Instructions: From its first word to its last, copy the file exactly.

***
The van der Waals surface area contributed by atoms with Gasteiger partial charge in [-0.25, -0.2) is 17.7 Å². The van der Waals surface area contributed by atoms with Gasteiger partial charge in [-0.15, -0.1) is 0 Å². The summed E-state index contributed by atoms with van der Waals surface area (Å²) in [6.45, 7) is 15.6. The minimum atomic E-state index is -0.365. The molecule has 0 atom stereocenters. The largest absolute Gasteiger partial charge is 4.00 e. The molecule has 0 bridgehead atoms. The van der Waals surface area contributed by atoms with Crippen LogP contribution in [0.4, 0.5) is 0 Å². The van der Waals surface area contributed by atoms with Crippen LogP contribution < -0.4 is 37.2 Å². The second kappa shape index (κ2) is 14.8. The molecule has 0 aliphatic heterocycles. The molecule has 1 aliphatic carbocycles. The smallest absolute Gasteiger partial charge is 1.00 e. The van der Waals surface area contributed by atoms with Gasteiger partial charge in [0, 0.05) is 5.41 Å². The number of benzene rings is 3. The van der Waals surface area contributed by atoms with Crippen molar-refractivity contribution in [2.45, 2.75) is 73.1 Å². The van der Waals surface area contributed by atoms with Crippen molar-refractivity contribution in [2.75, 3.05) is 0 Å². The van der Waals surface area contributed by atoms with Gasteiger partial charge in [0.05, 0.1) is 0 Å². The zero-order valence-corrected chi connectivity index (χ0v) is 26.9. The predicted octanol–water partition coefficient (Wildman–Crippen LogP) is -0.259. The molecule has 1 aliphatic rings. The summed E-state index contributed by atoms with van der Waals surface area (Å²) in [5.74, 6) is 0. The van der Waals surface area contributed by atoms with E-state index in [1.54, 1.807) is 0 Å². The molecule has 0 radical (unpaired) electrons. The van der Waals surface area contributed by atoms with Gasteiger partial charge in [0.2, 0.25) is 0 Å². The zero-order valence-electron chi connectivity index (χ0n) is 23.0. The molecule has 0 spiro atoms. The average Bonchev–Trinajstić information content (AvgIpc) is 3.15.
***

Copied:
The van der Waals surface area contributed by atoms with Gasteiger partial charge in [-0.25, -0.2) is 17.7 Å². The van der Waals surface area contributed by atoms with Gasteiger partial charge in [-0.15, -0.1) is 0 Å². The summed E-state index contributed by atoms with van der Waals surface area (Å²) in [6.45, 7) is 15.6. The minimum atomic E-state index is -0.365. The molecule has 0 atom stereocenters. The largest absolute Gasteiger partial charge is 4.00 e. The molecule has 0 bridgehead atoms. The van der Waals surface area contributed by atoms with Crippen LogP contribution in [0.4, 0.5) is 0 Å². The van der Waals surface area contributed by atoms with Crippen LogP contribution < -0.4 is 37.2 Å². The second kappa shape index (κ2) is 14.8. The molecule has 0 aliphatic heterocycles. The molecule has 1 aliphatic carbocycles. The smallest absolute Gasteiger partial charge is 1.00 e. The van der Waals surface area contributed by atoms with Gasteiger partial charge in [0, 0.05) is 5.41 Å². The number of benzene rings is 3. The van der Waals surface area contributed by atoms with Crippen molar-refractivity contribution in [2.45, 2.75) is 73.1 Å². The van der Waals surface area contributed by atoms with Crippen molar-refractivity contribution in [2.75, 3.05) is 0 Å². The van der Waals surface area contributed by atoms with Gasteiger partial charge in [0.05, 0.1) is 0 Å². The zero-order valence-corrected chi connectivity index (χ0v) is 26.9. The predicted octanol–water partition coefficient (Wildman–Crippen LogP) is -0.259. The molecule has 1 aliphatic rings. The summed E-state index contributed by atoms with van der Waals surface area (Å²) in [5.74, 6) is 0. The van der Waals surface area contributed by atoms with E-state index in [1.54, 1.807) is 0 Å². The molecule has 0 radical (unpaired) electrons. The van der Waals surface area contributed by atoms with Gasteiger partial charge in [0.2, 0.25) is 0 Å². The zero-order valence-electron chi connectivity index (χ0n) is 23.0. The molecule has 0 spiro atoms. The average Bonchev–Trinajstić information content (AvgIpc) is 3.15.